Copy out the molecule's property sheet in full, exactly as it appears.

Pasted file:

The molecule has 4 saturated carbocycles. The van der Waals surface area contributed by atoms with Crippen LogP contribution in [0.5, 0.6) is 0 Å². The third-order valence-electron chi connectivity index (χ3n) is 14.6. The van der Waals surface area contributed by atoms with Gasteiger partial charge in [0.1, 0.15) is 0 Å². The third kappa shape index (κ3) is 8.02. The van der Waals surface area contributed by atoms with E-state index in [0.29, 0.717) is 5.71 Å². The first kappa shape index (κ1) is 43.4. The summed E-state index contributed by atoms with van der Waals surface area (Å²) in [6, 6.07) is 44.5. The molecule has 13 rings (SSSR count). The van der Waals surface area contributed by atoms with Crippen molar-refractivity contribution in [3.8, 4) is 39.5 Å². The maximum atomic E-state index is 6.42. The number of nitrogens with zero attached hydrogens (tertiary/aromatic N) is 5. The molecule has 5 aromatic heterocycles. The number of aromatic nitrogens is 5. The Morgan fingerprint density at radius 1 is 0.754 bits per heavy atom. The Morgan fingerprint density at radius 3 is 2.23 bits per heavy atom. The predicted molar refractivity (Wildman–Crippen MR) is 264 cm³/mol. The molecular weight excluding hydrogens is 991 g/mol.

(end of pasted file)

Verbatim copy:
The molecule has 4 saturated carbocycles. The van der Waals surface area contributed by atoms with Crippen LogP contribution in [0.5, 0.6) is 0 Å². The third-order valence-electron chi connectivity index (χ3n) is 14.6. The van der Waals surface area contributed by atoms with Gasteiger partial charge in [0.1, 0.15) is 0 Å². The third kappa shape index (κ3) is 8.02. The van der Waals surface area contributed by atoms with E-state index in [0.29, 0.717) is 5.71 Å². The first kappa shape index (κ1) is 43.4. The summed E-state index contributed by atoms with van der Waals surface area (Å²) in [6, 6.07) is 44.5. The molecule has 13 rings (SSSR count). The van der Waals surface area contributed by atoms with Crippen molar-refractivity contribution in [3.8, 4) is 39.5 Å². The maximum atomic E-state index is 6.42. The number of nitrogens with zero attached hydrogens (tertiary/aromatic N) is 5. The molecule has 5 aromatic heterocycles. The number of aromatic nitrogens is 5. The Morgan fingerprint density at radius 1 is 0.754 bits per heavy atom. The Morgan fingerprint density at radius 3 is 2.23 bits per heavy atom. The predicted molar refractivity (Wildman–Crippen MR) is 264 cm³/mol. The molecular weight excluding hydrogens is 991 g/mol.